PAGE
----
Manuel L. Quezon III
As the hearings in the Supreme Court on the martial law petitions take place, many hope to find out what ought to have been put on the record weeks ago—namely, what factors contributed to President Duterte’s decision to impose martial law in Mindanao.
THE problems of the arts and culture sectors in this country are multifarious, and there is no doubt that those of us cultural workers who are at the bottom of the totem pole can only believe in the possibilities of change, and look forward to it, too. Many of us try and work towards that change, but if cultural work is your bread and butter – and you’re not one of the lucky ones who comes from privilege to begin with – then you have no choice but to compromise along the way, work with institutions and hope to change these, be critical of the ways in which our creative freedoms (usually all we have) are disrespected or abused.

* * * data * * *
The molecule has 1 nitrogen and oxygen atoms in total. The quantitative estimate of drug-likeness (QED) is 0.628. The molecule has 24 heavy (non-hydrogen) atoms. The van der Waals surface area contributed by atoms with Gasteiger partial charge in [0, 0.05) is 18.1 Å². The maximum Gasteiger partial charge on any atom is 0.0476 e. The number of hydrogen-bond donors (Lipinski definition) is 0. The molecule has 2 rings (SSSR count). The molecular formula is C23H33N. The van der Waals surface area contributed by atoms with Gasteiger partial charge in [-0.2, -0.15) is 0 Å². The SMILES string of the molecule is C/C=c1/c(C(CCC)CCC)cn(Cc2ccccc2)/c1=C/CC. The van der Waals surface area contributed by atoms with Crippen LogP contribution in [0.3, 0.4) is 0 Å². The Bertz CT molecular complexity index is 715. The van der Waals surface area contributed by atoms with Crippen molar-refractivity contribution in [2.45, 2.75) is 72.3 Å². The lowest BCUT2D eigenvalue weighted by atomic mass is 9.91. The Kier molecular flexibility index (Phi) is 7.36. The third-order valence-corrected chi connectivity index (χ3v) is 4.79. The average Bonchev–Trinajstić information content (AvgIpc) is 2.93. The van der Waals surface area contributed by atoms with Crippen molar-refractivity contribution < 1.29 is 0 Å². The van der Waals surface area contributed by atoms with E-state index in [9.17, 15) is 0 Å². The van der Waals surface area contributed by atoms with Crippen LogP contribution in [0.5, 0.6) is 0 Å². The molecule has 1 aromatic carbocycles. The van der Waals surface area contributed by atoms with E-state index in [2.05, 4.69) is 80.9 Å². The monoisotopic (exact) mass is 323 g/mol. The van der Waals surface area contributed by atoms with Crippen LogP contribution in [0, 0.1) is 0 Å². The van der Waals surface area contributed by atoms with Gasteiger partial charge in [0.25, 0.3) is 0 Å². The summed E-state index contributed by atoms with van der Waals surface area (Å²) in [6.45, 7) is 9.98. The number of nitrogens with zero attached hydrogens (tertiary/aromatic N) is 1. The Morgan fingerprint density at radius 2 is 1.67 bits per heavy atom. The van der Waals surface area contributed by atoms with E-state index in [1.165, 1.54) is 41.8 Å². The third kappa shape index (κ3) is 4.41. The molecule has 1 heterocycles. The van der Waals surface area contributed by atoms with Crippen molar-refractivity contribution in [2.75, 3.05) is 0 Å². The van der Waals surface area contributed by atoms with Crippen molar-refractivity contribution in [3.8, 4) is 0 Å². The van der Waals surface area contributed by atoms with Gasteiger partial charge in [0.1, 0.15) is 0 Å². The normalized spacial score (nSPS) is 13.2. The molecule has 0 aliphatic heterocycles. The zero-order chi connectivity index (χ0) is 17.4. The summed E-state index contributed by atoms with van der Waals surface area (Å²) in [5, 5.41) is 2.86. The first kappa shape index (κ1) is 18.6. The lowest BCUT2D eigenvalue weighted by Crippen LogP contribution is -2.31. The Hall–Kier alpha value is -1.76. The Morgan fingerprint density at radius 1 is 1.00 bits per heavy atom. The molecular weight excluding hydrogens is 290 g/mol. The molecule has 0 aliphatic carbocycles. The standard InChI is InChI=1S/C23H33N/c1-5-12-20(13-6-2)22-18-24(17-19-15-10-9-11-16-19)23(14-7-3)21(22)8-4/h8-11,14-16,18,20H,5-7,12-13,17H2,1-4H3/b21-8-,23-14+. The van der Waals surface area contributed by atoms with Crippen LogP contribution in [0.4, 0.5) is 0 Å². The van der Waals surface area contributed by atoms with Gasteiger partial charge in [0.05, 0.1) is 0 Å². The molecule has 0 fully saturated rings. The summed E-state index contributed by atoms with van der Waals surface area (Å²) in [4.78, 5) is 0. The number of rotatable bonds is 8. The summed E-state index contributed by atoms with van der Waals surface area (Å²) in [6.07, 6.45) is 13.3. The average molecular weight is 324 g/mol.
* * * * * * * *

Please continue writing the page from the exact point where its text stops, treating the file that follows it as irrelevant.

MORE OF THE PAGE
Marawi is a sleepy, idyllic and cold-weather city in Lanao del Sur. The lone city and 39 municipalities surround Lake Lanao; that is why residents are called Maranao—“people by the lake.”
The posthumous publication of Pulitzer Prize-winning Filipino-American journalist Alex Tizon’s “My Family’s Slave” has provoked much discussion and some controversy. Many readers were moved by the plight of Lola Eudocia Tomas Pulido, who was eighteen years old in 1943 when the author’s grandfather “gave” her to the author’s mother as a “gift” and who worked for the author’s family for fifty-six years.
Yes, Congress chose not to convene in joint session. There are arguments to be made for standing behind the President and presenting a united front in times as grave as these. But so many wish that they would have done the joint session – if only to justify Congress’ continued raison d’etre.
We know the central institutional feature of the Constitution to be separation of powers. This means limited government. It would prevent a single branch from consolidating strength to act tyranically. The best protection was the interest of each branch in jealously defending its prerogatives. That is what the framers naturally assumed. Read on…